WASHINGTON — There are very few places in the United States not affected by the opioid epidemic. Across the country, there have been spikes in overdose demises and treatment facilities overwhelmed with demand. Although whites have been most acutely affected, the epidemic is also making the African-American community hard.
Frontline reports that among African-Americans, heroin overdose death rates increased by more than 200 percent between 2010 and 2014. Among Hispanic and Latino residents, fatal overdose demises have increased during that time period by 137 percentage. Native American opioid demises jumped 236 percent, while death rates among whites have increased by 267 percent.
But African-Americans, as a result of structural racism, may not be transitioning to heroin from prescription analgesics, Frontline reported 😛 TAGEND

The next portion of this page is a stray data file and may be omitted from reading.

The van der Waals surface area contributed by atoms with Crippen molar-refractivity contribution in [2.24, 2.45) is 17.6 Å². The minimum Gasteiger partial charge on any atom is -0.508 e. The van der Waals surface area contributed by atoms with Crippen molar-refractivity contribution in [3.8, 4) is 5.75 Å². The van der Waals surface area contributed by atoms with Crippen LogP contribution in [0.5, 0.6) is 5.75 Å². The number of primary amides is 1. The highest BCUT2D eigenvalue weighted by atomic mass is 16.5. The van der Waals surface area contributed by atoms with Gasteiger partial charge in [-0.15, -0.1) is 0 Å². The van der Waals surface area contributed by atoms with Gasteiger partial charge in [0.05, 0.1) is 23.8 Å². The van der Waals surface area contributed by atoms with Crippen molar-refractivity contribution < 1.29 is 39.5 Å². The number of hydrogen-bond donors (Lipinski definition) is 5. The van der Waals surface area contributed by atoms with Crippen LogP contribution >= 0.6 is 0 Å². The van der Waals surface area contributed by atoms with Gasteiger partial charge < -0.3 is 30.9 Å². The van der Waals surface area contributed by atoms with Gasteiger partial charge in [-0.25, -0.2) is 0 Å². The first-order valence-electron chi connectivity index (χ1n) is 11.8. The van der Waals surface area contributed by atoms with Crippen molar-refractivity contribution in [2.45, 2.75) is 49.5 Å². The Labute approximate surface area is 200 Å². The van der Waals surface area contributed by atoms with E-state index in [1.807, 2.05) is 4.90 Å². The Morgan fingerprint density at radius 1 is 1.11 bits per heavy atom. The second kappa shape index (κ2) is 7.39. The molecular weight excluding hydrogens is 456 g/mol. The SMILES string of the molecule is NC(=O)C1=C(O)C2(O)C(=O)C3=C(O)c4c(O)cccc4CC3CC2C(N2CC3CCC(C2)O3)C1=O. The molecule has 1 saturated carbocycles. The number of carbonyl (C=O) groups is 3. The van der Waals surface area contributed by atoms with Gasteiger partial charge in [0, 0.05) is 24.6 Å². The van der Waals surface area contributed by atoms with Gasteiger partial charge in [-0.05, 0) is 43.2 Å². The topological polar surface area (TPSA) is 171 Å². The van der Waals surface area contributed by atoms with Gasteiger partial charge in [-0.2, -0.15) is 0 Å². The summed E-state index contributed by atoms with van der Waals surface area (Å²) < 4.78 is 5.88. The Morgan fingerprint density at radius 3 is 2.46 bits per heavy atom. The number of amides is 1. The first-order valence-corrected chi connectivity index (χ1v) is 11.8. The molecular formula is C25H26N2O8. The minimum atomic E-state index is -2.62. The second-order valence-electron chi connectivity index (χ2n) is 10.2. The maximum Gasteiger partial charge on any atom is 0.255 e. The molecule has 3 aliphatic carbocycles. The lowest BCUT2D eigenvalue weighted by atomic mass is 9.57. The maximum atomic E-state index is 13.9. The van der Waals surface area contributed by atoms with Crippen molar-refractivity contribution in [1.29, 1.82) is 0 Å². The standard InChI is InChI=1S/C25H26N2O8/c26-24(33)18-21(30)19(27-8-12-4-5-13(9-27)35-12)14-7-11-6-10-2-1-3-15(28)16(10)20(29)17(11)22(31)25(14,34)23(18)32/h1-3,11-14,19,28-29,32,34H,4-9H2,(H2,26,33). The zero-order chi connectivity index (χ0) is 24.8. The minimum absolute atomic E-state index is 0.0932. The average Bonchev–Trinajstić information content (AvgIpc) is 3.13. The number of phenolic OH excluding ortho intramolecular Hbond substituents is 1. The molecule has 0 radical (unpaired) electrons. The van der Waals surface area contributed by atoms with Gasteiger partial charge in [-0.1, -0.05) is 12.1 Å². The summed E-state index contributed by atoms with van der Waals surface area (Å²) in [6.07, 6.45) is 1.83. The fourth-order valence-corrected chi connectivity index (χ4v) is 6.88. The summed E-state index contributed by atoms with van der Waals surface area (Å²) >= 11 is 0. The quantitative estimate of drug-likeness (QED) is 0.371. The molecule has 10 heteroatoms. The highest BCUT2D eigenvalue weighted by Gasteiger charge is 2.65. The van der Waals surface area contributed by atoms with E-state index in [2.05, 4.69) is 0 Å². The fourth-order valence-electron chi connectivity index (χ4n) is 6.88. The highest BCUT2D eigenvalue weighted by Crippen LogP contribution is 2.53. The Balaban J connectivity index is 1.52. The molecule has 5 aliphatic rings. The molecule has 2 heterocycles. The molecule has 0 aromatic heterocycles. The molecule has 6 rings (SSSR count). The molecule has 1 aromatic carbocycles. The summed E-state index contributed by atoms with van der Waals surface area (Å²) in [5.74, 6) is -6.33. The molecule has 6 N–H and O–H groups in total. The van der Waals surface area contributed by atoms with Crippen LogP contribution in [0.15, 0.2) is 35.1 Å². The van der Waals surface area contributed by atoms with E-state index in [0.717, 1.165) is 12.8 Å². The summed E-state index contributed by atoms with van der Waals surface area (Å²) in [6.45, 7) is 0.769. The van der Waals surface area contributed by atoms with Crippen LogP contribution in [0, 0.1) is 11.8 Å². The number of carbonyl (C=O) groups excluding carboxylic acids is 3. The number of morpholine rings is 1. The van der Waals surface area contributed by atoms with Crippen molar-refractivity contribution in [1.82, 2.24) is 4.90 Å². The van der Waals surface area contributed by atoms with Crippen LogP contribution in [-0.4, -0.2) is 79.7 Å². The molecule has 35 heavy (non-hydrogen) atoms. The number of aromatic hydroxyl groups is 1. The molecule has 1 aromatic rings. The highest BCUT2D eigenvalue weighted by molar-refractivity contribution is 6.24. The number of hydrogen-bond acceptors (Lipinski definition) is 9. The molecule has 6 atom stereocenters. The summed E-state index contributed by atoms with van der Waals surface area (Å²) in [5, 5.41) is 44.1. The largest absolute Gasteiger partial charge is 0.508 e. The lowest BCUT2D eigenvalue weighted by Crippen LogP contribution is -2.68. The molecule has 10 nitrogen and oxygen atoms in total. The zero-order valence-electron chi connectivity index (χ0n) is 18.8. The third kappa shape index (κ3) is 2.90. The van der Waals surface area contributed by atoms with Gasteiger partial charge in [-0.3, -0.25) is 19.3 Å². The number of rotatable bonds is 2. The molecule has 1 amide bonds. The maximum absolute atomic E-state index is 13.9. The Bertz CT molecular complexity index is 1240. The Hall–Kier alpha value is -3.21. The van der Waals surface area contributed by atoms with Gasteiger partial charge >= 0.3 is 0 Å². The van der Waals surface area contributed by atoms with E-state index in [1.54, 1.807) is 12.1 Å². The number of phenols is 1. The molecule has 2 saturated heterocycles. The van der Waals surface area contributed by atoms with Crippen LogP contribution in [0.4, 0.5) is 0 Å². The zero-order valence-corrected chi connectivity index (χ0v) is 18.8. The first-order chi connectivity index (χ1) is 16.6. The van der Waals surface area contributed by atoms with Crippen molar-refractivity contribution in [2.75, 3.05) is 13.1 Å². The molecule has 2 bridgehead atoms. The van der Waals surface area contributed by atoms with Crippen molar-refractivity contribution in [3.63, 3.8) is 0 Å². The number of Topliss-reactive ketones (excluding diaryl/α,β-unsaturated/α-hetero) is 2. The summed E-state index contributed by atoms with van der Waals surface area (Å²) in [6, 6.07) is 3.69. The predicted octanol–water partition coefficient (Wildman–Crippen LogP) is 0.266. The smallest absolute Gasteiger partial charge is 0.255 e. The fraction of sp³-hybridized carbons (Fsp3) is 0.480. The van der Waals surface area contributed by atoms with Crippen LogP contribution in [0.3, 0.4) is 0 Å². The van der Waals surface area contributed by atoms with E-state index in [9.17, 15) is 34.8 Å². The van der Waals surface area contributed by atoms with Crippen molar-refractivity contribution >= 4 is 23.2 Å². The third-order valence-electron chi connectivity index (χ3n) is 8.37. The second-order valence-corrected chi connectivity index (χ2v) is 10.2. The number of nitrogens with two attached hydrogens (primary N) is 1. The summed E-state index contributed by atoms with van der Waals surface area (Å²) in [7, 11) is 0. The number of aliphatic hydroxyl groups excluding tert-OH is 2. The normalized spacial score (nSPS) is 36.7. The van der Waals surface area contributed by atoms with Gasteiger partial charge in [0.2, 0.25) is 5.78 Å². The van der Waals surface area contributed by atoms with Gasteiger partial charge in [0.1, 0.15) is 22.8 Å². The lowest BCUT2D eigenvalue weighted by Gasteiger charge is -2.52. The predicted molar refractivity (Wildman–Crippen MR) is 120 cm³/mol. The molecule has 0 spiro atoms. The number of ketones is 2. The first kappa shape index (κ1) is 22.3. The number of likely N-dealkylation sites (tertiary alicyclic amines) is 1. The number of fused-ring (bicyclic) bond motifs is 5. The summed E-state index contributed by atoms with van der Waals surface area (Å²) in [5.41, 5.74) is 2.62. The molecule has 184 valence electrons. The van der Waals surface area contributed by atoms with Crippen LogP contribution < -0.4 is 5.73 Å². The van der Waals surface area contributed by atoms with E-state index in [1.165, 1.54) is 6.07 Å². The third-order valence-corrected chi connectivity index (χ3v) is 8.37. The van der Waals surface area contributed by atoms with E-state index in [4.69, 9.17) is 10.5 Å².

The heroin epidemic in the African-American community is distinct for another reason, in that they’re less likely to come to the medication through opioids. Multiple analyses have shown that doctors are less likely to prescribe opioid painkillers to blacks than whites, even young children, for the same ailments.
Even when they do get a prescription, blacks in low-income neighborhoods can struggle to find a pharmacy that has the opioids on hand to fill it. “There’s a well-known phenomenon that there’s less opioids available in segregated minority communities, ” said Dr. Compton of the NIH. “You can’t find them in the pharmacies. There’s less medical access.”
The Centre for Disease Control and Prevention reported similar data regarding late 2014 , noting “death rates increased dramatically for both sexes, all age groups, all census regions, and all racial/ ethnic group other than American Indians/ Alaska Natives.”
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